Marc S. Ernstoff, MD, discusses why physicians would treat metastatic melanoma with immunotherapy prior to small molecule inhibitors in most cases.
Marc S. Ernstoff, MD, chief for the ImmunoOncology branch of the Developmental Therapeutics Program, Division of Cancer Treatment and Diagnosis at the National Cancer Institute, discusses why physicians would treat metastatic melanoma with immunotherapy prior to small molecule inhibitors in most cases.
The immune checkpoint inhibitors pembrolizumab (Keytruda) and nivolumab (Opdivo) have shown durable, long-term disease control for melanoma. Nivolumab combined with ipilimumab (Yervoy) or nivolumab/relatlimab (Opdualag) extend survival, though with added toxicity.
In patients with BRAF V600 mutations, a BRAF/MEK inhibitor combination is also effective in targeting the MAP kinase pathway. The DREAMseq trial (NCT02224781) investigated the sequence of nivolumab/ipilimumab and dabrafenib (Tafinlar)/trametinib (Mekinist). Patients with BRAF V600 mutations who received nivolumab/ipilimumab first had superior overall survival to those who received the BRAF/MEK targeted therapy combination first.
Because of these results, giving immunotherapy first for these patients is common. Ernstoff says that physicians will decide between using a single-agent immune checkpoint inhibitor or a combination based on the patient’s ability to tolerate the additional toxicity.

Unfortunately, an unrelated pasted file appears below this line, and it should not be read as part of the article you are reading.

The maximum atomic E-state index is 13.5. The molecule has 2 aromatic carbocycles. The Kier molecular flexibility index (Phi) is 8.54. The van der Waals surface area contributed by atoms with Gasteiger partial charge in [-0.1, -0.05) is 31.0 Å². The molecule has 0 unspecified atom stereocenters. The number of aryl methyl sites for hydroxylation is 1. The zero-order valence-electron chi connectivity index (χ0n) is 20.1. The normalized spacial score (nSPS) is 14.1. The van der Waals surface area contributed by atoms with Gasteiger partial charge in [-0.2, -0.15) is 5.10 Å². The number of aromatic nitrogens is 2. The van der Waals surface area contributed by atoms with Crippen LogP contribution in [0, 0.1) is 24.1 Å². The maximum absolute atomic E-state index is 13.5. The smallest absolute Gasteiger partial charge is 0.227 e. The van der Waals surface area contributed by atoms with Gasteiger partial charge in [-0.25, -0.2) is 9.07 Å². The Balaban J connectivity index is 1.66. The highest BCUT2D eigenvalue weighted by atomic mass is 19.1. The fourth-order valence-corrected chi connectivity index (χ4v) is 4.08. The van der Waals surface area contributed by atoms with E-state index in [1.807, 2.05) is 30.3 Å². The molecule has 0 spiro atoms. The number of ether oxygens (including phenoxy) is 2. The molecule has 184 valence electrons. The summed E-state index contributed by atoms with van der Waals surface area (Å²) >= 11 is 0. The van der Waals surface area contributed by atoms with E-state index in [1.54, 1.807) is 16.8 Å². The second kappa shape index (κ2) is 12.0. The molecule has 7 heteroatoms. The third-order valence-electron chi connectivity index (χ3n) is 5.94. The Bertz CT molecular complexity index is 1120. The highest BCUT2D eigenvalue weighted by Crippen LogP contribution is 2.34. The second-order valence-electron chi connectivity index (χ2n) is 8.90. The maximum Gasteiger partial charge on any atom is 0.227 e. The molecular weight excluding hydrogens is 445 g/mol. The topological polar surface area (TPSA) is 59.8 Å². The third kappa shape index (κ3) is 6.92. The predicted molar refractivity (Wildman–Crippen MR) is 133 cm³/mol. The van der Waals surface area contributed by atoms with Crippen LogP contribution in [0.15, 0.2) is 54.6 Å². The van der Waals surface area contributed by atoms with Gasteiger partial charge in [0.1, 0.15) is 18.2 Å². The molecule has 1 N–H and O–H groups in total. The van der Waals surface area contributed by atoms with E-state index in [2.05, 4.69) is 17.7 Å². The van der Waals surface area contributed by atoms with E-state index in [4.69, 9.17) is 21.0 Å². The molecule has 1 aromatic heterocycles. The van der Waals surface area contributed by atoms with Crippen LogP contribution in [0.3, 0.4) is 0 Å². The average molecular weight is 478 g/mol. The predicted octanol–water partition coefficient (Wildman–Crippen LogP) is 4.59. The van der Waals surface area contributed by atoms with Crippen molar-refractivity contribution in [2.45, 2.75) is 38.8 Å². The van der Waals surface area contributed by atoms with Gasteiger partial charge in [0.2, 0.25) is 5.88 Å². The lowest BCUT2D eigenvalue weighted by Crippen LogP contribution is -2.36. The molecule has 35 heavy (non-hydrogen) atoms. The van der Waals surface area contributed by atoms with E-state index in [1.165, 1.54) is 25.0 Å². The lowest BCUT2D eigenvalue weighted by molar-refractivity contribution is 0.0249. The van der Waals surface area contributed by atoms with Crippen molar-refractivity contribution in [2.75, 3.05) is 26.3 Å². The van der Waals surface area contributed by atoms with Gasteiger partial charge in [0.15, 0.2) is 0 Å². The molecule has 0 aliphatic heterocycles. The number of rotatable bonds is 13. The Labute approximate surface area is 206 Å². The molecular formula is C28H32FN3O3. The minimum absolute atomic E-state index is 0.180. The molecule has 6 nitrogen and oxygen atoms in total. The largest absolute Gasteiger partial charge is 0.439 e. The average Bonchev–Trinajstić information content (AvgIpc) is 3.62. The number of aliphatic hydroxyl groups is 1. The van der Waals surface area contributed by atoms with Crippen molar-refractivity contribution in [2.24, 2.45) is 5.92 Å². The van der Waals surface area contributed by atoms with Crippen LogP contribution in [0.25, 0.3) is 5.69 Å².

0:08 | The immunotherapies, particularly the foundational anti–PD-1s—typically that's nivolumab and pembrolizumab—have provided a long tail on the [survival] curve. The addition of ipilimumab, [an] anti–CTLA-4, or the anti–LAG-3 molecule, has provided potentially enhanced survival benefit. At the current time—that works both in BRAF-mutated as well as BRAF wild-type cancers. There was a study that was designed by Dr Atkins that looked at the sequence of giving BRAF inhibitors or what are called dual MEK inhibitors first, before immunotherapy, or immunotherapy before these dual MAP kinase inhibitors. In that study, it appears that there is a benefit for starting with immunotherapy first.
1:20 | In 2022, I think most of us would recommend for either BRAF mutated or BRAF wild-type to start with immunotherapy first, and many of us would start with a combination of anti–PD-1 and anti–CTLA-4 if the patient is willing to tolerate the toxicity of that combination. The toxicity is significantly higher than the combination versus an anti–PD-1 agent alone. That’s a discussion that goes on with the patient's risks and benefits before one determines which approach to use.